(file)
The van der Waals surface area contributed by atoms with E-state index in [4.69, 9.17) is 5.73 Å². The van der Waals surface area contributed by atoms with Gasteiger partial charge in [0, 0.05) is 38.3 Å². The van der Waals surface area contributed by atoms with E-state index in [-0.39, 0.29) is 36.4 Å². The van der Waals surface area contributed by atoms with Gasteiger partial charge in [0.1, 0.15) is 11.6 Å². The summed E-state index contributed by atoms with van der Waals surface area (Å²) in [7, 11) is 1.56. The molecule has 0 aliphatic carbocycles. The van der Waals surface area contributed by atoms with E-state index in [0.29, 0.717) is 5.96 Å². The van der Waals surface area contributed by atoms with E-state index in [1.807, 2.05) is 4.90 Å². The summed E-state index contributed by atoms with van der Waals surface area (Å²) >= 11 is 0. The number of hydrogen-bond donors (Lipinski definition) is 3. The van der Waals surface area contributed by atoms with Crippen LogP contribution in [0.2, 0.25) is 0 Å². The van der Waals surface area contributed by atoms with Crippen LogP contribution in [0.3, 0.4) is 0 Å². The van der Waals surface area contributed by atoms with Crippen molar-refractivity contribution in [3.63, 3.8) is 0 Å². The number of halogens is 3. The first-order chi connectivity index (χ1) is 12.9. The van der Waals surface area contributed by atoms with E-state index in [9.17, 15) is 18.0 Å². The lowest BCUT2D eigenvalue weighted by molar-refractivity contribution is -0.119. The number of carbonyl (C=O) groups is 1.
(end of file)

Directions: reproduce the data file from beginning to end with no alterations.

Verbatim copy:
The van der Waals surface area contributed by atoms with E-state index in [4.69, 9.17) is 5.73 Å². The van der Waals surface area contributed by atoms with Gasteiger partial charge in [0, 0.05) is 38.3 Å². The van der Waals surface area contributed by atoms with E-state index in [-0.39, 0.29) is 36.4 Å². The van der Waals surface area contributed by atoms with Gasteiger partial charge in [0.1, 0.15) is 11.6 Å². The summed E-state index contributed by atoms with van der Waals surface area (Å²) in [7, 11) is 1.56. The molecule has 0 aliphatic carbocycles. The van der Waals surface area contributed by atoms with E-state index in [0.29, 0.717) is 5.96 Å². The van der Waals surface area contributed by atoms with E-state index in [1.807, 2.05) is 4.90 Å². The summed E-state index contributed by atoms with van der Waals surface area (Å²) >= 11 is 0. The number of hydrogen-bond donors (Lipinski definition) is 3. The van der Waals surface area contributed by atoms with Crippen LogP contribution in [0.2, 0.25) is 0 Å². The van der Waals surface area contributed by atoms with Crippen LogP contribution in [0.3, 0.4) is 0 Å². The van der Waals surface area contributed by atoms with Crippen molar-refractivity contribution in [3.63, 3.8) is 0 Å². The number of halogens is 3. The first-order chi connectivity index (χ1) is 12.9. The van der Waals surface area contributed by atoms with E-state index in [9.17, 15) is 18.0 Å². The lowest BCUT2D eigenvalue weighted by molar-refractivity contribution is -0.119. The number of carbonyl (C=O) groups is 1.